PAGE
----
Weekend Forecast for April 18-20, 2003

By Reagen Sulewski

No and then!

With the Easter holiday looming, several releases are getting a jump on the weekend by opening on Wednesday, so BOP presents you with this early edition of the Weekend Forecast. Three wide releases are among the weekend's slate but the pick of the week just might be a film opening only in select markets.

It's time once again to play Name That Pitch Meeting. "OK, so it's Rush Hour meets The Matrix. We'll get Chow Yun-Fat and that Stifler dude from American Pie to act all wisecracky and talk about all that Chosen One stuff that the kids seem to dig. And we can show a guy dodging bullets, just like Neo! It'll be like The Golden Child but hip for Gen Y!" If you've guessed anything but Bulletproof Monk, you haven't been paying attention. It wears its homage to The Matrix on its sleeve, though, and Chow Yun-Fat adds a huge amount of street cred to the film.

It's Yun-Fat's first film since the breakthrough 2001 success of Crouching Tiger, Hidden Dragon, and this weekend will go a long way toward telling us whether that film has firmly established him in the North American consciousness as an action star of the same stature as his Hong Kong compatriots Jackie Chan and Jet Li. His character in this film could be a modern version of his character from Crouching Tiger, but transplanted into a fish-out-of-water buddy comedy. Yun-Fat's box office record before Crouching Tiger hadn't been shining; The Replacement Killers and The Corruptor both came and went with little impact before the $100 million plus and multiple Oscar nominations that CTHD brought in. After matching up with Mira Sorvino and Mark Walhberg for two underwhelming films, will Seann William Scott prove to be the right co-star for Chow Yun-Fat?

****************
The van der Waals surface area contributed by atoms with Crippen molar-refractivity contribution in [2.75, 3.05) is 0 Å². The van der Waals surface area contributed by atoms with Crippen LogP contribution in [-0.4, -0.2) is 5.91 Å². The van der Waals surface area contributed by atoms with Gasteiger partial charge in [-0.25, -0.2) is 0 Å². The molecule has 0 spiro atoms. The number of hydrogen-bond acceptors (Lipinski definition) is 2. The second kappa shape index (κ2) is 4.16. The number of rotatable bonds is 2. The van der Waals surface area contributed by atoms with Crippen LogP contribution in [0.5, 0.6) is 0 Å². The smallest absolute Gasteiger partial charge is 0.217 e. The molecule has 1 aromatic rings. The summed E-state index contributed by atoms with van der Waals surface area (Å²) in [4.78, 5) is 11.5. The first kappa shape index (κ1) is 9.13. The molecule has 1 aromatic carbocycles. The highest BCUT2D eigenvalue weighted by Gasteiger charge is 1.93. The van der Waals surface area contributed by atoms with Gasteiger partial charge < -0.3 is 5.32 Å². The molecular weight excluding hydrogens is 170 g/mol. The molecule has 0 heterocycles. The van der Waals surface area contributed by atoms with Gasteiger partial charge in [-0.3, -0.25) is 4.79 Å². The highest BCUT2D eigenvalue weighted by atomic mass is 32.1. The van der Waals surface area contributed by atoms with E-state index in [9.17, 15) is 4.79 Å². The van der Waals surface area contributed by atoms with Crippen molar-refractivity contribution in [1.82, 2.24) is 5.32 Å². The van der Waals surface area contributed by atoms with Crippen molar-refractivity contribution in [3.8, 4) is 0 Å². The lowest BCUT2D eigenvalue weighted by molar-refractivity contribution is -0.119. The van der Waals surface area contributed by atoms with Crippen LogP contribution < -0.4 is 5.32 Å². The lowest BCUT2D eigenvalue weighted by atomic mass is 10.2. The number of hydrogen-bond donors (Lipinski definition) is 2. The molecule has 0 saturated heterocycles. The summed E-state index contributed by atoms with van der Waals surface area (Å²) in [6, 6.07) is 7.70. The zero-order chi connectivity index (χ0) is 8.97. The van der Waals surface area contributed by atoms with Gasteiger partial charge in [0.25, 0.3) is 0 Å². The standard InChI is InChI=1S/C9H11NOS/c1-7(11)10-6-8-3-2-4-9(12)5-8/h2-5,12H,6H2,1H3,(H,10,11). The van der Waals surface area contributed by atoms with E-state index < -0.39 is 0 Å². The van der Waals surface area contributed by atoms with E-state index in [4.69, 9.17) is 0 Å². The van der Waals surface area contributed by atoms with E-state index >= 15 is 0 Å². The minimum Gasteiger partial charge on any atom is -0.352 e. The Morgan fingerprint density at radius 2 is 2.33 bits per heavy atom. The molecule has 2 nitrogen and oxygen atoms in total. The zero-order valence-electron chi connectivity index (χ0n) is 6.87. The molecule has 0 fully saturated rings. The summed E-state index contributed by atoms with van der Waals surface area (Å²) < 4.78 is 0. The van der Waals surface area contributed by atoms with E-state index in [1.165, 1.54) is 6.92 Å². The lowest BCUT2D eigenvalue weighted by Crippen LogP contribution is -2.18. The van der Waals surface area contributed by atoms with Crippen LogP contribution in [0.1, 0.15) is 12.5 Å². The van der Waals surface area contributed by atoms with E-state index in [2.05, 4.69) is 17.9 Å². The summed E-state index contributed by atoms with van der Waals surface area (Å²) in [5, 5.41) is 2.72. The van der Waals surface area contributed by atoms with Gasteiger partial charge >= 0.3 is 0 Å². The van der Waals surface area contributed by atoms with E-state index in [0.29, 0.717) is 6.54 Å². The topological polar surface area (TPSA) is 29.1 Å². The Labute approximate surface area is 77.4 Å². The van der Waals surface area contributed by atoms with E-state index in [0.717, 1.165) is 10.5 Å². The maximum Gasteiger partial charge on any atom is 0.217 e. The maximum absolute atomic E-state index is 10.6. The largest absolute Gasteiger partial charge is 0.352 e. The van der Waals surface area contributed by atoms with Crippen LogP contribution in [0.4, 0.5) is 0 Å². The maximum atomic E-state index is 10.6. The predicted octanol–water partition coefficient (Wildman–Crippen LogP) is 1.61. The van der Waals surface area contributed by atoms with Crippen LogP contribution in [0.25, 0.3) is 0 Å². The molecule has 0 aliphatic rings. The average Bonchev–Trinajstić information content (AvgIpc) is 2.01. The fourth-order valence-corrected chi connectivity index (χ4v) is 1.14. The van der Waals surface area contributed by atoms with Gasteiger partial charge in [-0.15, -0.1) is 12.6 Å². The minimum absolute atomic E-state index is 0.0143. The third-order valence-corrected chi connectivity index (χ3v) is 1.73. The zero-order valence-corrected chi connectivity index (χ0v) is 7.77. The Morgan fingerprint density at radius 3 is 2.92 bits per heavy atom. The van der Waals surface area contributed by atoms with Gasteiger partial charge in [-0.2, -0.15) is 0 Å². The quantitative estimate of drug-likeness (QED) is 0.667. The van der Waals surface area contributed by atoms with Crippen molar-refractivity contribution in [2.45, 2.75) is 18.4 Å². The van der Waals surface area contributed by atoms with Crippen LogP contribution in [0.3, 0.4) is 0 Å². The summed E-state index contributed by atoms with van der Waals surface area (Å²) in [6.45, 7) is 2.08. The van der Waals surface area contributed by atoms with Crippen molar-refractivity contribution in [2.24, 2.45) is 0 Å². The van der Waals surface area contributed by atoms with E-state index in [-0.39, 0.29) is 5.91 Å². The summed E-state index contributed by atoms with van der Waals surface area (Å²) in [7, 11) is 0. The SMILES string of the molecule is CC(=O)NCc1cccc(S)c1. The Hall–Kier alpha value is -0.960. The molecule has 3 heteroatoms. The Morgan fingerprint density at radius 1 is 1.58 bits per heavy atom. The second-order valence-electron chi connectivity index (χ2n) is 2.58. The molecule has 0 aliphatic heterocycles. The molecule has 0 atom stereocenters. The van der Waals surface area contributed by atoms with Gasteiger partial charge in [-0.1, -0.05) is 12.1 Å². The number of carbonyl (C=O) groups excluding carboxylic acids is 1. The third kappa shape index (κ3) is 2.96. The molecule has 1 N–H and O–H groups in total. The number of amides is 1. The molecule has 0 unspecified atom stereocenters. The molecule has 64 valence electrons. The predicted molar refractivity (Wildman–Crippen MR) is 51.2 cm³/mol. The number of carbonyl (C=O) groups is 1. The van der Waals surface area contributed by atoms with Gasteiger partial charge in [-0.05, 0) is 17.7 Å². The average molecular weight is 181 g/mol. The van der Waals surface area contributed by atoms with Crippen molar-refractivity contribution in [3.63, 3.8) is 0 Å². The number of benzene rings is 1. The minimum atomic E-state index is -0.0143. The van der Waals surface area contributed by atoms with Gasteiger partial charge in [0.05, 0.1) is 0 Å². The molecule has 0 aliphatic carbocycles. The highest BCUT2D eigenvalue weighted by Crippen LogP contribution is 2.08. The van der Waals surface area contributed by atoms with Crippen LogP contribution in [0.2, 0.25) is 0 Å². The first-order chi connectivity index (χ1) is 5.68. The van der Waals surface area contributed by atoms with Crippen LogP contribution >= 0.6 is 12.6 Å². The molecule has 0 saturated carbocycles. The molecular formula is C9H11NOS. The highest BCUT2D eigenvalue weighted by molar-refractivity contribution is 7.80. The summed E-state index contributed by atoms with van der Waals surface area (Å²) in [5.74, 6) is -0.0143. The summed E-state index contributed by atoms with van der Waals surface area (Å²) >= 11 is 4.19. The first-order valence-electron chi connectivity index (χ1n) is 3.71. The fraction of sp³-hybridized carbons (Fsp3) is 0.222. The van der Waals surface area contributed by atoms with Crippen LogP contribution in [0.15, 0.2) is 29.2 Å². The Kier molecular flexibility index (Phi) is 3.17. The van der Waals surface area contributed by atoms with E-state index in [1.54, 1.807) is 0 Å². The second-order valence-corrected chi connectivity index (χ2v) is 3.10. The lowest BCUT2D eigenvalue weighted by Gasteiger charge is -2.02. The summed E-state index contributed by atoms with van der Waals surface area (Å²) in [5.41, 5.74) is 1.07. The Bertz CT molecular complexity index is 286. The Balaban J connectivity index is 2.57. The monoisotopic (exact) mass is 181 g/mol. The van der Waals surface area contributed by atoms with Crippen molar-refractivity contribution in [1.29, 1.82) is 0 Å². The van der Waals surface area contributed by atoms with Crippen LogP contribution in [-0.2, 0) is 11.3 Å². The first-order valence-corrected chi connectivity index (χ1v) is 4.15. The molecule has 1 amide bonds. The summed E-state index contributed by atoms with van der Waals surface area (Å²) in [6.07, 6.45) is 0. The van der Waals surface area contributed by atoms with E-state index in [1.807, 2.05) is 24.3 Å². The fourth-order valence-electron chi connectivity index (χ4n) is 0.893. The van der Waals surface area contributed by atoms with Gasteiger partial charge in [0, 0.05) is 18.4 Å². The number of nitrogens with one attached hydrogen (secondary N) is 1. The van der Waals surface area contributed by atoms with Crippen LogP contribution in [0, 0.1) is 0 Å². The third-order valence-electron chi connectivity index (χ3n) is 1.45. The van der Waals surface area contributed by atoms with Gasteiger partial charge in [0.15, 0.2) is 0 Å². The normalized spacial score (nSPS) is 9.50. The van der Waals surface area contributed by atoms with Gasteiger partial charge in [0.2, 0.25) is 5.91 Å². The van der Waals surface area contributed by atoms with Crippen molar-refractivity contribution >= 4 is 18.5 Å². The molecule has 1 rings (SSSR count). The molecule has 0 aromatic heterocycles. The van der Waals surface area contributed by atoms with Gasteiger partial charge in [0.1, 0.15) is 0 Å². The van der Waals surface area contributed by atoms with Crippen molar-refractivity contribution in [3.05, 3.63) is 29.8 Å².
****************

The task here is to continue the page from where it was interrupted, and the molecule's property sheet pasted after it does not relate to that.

While it's hard to really consider him a box office draw, it's unlikely that anyone in Bulletproof Monk's target audience would be unfamiliar with Scott; after starring in both the massively popular American Pie movies and the infamous (and somewhat inspired) Dude, Where's My Car?, he's likely one of the best known under-30 actors today (try not to be bitter, Jake Gyllenhaal). Is he any more unlikely a Chosen One than say, Keanu Reeves? Well, marginally, but look how well that turned out. Commercials have highlighted his comedy elements as much as Yun-Fat's action, so clearly we're meant to expect half-and-half, a la the aforementioned Rush Hour. The pairing is just unusual enough to make the film a very interesting prospect for the weekend. Opening on Wednesday, Bulletproof Monk should manage about $17 million for Friday-Sunday with another $4 million in the two days prior to the weekend.

This box office total should give a clear path for last weekend's first place film to repeat. Anger Management became April's new record holder for opening weekend gross and was also Adam Sandler's best start ever. With the exception of The Waterboy, none of Sandler's films have been legs darlings, though they haven't been disasters, either. He's been a model of giving his fans what they want, so there's no reason to expect Anger Management to behave much differently. With around $25 million this weekend, the film will keep the top spot and blast past the $75 million mark total.